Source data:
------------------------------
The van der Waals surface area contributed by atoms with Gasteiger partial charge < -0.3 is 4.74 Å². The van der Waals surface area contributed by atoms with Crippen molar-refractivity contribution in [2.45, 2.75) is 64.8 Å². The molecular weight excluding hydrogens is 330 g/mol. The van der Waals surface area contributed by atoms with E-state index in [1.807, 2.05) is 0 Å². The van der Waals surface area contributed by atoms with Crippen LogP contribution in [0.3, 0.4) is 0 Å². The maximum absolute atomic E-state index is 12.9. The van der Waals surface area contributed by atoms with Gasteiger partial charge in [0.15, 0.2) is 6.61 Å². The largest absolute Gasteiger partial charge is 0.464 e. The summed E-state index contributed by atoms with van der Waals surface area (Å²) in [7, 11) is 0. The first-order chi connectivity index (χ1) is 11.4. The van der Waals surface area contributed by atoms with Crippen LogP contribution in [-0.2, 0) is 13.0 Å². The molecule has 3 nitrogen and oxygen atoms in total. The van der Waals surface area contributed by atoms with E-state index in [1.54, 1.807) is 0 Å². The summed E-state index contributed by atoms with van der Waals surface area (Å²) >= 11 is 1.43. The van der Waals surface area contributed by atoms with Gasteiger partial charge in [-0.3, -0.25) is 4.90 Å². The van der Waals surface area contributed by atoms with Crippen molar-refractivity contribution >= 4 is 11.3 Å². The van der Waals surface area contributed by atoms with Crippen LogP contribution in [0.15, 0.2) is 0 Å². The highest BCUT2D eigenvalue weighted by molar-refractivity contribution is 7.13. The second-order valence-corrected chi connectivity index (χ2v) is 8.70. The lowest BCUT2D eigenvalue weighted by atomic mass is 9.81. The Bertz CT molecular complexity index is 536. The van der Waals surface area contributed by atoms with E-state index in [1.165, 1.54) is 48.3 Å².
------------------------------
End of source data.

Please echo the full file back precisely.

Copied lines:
The van der Waals surface area contributed by atoms with Gasteiger partial charge < -0.3 is 4.74 Å². The van der Waals surface area contributed by atoms with Crippen molar-refractivity contribution in [2.45, 2.75) is 64.8 Å². The molecular weight excluding hydrogens is 330 g/mol. The van der Waals surface area contributed by atoms with E-state index in [1.807, 2.05) is 0 Å². The van der Waals surface area contributed by atoms with Crippen LogP contribution in [0.3, 0.4) is 0 Å². The maximum absolute atomic E-state index is 12.9. The van der Waals surface area contributed by atoms with Gasteiger partial charge in [0.15, 0.2) is 6.61 Å². The largest absolute Gasteiger partial charge is 0.464 e. The summed E-state index contributed by atoms with van der Waals surface area (Å²) in [7, 11) is 0. The first-order chi connectivity index (χ1) is 11.4. The van der Waals surface area contributed by atoms with Crippen LogP contribution in [-0.2, 0) is 13.0 Å². The molecule has 3 nitrogen and oxygen atoms in total. The van der Waals surface area contributed by atoms with E-state index in [1.54, 1.807) is 0 Å². The summed E-state index contributed by atoms with van der Waals surface area (Å²) >= 11 is 1.43. The van der Waals surface area contributed by atoms with Gasteiger partial charge in [-0.3, -0.25) is 4.90 Å². The van der Waals surface area contributed by atoms with Crippen molar-refractivity contribution >= 4 is 11.3 Å². The van der Waals surface area contributed by atoms with Crippen LogP contribution in [0.15, 0.2) is 0 Å². The highest BCUT2D eigenvalue weighted by molar-refractivity contribution is 7.13. The second-order valence-corrected chi connectivity index (χ2v) is 8.70. The lowest BCUT2D eigenvalue weighted by atomic mass is 9.81. The Bertz CT molecular complexity index is 536. The van der Waals surface area contributed by atoms with E-state index in [1.165, 1.54) is 48.3 Å².